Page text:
TLFs Are Their Own Adventure Within The Adventure

TLFs Are Their Own Adventure Within The Adventure

by Allison Struber, Guest Contributor

A Temporary Lodging Facility, affectionately known as a TLF, is not like booking a Best Western where you know the rooms look the same no matter the city.

When you slide in your card key and the door handle turns, it is a mixed bag of what you might see. Maybe we’ll get lucky and this one will have mouthwash along with the little bars of soap!TLFs Are Their Own Adventure Within The Adventure

We have experienced our share of TLFs, but in our most recent stay, I’ve been reminded of 4 things that are always the same despite the differences in the rooms.

4 Things That You Will Find At Most Temporary Lodging Facilities

It is loud. One evening I was walking down the hallway of the hotel only to observe the clarity of sound that traveled from the individual units out into the public space.

It was bedtime and my kids were screaming. As I saw others entering their rooms, I desperately wanted to wave and walk past our door in a way of saying “whose kids are those!?”. Thankfully they entered their rooms before I had to reveal my parental identity.

Next time I’ll try to find a room near a barking dog. We all have our issues and it helps to be in good company. Plus, dog people are cool people.

Mealtimes are really interesting. Recently, in a plan to avoid buying extraneous groceries, I came up with the bright idea of cashing in my promotional dinner prep service. The box came and I put the items in the fridge feeling extremely accomplished.

It was all well and good except I did not account for the 40-minute prep, utilizing every dish in the cupboard and the failure to have basic ingredients on hand such as salt and sugar.

Despite the setbacks, meals 1 and 2 turned out fine. By day 3, I was so tired from lack of sleep and moving preparations, I cooked only the chicken and put the other ingredients on the table raw. We were ravenous, so most everything went – except the garlic cloves. The baby grabbed for them, but they seemed like a choking hazard.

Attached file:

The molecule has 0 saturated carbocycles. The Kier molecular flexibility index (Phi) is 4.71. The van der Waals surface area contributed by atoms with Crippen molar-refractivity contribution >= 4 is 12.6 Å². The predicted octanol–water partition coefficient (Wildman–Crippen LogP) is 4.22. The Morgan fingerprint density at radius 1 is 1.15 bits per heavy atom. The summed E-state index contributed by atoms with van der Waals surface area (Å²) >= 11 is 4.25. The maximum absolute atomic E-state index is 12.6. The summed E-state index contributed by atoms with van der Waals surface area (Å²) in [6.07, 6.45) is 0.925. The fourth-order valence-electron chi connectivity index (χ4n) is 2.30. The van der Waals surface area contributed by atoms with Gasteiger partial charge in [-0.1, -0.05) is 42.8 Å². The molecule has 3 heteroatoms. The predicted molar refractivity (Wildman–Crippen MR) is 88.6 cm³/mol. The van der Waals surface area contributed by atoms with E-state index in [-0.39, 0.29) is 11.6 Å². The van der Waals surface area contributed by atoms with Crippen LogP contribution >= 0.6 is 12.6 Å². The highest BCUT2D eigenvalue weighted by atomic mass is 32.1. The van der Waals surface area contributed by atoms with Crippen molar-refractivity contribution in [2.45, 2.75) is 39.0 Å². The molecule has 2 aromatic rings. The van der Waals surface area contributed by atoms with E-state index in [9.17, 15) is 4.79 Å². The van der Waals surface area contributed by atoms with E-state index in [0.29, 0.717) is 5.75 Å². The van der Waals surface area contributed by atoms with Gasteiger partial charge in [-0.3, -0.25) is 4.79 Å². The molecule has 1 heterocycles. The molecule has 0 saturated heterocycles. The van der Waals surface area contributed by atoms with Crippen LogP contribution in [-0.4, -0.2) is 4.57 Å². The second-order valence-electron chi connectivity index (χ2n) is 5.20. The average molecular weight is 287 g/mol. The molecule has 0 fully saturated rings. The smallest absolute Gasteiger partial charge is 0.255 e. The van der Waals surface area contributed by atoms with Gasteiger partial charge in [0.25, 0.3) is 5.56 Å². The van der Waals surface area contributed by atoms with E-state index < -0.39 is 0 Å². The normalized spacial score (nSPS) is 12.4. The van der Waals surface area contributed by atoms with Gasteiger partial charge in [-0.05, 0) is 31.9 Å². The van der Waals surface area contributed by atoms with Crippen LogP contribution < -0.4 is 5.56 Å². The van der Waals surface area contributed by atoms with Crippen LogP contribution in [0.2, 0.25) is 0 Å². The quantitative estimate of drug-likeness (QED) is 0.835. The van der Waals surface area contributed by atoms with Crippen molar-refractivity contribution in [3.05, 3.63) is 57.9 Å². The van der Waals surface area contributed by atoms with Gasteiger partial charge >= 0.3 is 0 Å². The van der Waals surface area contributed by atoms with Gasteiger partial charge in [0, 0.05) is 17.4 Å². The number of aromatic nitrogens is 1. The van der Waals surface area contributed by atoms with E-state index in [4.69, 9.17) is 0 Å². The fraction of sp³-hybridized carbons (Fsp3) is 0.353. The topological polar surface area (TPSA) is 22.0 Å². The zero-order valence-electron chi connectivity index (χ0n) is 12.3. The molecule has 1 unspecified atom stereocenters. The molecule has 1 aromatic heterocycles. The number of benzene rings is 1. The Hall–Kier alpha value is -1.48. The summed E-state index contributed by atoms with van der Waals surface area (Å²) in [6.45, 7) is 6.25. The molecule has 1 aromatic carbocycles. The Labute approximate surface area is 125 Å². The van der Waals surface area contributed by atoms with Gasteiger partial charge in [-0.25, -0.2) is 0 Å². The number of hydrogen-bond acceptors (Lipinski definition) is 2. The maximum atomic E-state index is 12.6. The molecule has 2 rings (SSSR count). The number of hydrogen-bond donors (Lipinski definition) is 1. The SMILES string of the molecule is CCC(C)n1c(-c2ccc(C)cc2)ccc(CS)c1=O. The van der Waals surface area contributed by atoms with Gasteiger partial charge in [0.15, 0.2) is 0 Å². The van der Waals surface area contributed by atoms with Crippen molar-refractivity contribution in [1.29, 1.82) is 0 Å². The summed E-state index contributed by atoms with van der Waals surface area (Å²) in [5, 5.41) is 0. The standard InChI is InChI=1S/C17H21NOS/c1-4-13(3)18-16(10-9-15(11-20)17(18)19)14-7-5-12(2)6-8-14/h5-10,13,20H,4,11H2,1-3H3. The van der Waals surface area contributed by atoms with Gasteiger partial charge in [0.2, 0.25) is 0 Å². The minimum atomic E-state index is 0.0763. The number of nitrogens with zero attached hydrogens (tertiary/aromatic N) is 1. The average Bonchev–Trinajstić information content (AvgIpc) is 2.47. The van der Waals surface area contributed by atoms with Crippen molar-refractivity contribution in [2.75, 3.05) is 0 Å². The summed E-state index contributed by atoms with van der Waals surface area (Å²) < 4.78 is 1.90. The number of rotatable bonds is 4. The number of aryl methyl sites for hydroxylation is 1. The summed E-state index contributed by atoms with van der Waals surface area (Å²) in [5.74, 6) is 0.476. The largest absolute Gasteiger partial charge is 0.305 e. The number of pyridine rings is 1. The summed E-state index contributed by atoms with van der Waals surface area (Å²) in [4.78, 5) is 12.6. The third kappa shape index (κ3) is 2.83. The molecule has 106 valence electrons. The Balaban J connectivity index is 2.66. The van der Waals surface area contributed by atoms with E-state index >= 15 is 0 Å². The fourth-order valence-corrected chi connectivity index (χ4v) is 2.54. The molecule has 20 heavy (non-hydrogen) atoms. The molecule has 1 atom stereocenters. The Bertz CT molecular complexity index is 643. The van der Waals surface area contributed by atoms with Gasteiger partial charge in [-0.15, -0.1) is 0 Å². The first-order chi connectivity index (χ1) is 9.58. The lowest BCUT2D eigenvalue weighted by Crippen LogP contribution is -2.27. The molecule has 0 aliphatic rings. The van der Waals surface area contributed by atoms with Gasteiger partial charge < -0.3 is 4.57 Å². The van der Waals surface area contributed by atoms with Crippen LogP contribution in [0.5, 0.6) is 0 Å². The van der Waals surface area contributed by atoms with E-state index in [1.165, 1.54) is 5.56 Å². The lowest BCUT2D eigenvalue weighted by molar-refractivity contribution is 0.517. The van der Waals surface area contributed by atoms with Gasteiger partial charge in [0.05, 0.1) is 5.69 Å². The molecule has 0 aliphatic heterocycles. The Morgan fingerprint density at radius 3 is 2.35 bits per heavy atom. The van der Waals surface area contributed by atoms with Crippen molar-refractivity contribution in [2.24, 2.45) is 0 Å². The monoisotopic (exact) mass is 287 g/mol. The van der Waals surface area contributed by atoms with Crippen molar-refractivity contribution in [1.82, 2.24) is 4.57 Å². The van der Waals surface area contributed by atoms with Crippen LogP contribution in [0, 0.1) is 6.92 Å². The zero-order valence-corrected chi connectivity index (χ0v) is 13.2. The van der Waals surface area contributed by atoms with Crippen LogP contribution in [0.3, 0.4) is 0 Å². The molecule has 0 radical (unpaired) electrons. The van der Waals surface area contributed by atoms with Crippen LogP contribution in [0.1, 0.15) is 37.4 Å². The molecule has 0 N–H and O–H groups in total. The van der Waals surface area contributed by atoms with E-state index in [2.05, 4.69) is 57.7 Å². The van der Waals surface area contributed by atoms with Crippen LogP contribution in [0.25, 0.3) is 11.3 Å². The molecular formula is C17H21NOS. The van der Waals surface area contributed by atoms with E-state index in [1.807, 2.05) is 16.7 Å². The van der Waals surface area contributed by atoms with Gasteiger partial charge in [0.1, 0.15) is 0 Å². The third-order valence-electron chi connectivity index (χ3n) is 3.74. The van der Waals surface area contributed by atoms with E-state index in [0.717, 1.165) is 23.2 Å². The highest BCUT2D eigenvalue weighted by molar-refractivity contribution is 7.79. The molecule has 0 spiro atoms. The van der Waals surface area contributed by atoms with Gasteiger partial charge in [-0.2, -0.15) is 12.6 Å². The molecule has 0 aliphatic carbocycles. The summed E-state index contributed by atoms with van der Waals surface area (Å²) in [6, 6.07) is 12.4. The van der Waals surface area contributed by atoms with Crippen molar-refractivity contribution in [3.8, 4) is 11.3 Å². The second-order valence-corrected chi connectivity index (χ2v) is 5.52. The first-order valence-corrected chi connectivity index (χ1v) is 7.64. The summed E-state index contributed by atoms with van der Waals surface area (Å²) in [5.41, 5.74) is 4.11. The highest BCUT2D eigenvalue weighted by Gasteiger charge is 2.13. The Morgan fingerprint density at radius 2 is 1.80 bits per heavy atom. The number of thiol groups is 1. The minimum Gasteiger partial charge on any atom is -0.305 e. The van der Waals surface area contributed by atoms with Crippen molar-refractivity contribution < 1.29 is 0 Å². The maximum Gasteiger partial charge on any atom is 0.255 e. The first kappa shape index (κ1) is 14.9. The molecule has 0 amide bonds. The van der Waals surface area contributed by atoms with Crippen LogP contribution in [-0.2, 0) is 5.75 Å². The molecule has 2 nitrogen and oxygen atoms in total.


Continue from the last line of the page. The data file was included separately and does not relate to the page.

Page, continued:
Global footprints are left. I try to avoid waste in our daily living but in TLFs, the challenge is real. Does it help if I just use a little bit of the provided lotion? Surly they won’t throw it away with so much left in it – the conservation signs are everywhere.

I desperately want to save the planet like the signs promote, but I also don’t want to be doing dishes every time I eat, so I buy paper products. Please, someone eat the remaining mustard out of our container so I don’t have to trash it!

Friends are made. Perhaps it was the time we checked in and I became extremely ill. Thankfully the neighbor had kids and instantly took on the role of family by watching our little girl. I am forever grateful for their help.

Or maybe it was the time we met another family on the lawn outside our units. The situation was less than ideal since we were waiting for the fire department to come. I burned a bag of microwave popcorn and the fire alarm went off (oops!). Our friendship grew and this more experienced couple offered great encouragement to us in the years to come – beyond the advice to skip the popcorn and buy chips.

TLFs are their own adventure within the adventure and I’m grateful for them. When my persistence in calling pays off and I finally hear “there is room at the inn” I smile and say a bit of thanks I’m not having to stay in a barn.

We want to hear about your TLF experiences. Share the good and the bad in the comments section. 

Allison Struber is a mother of three and a lover of all things outdoors. Read more at her blog.

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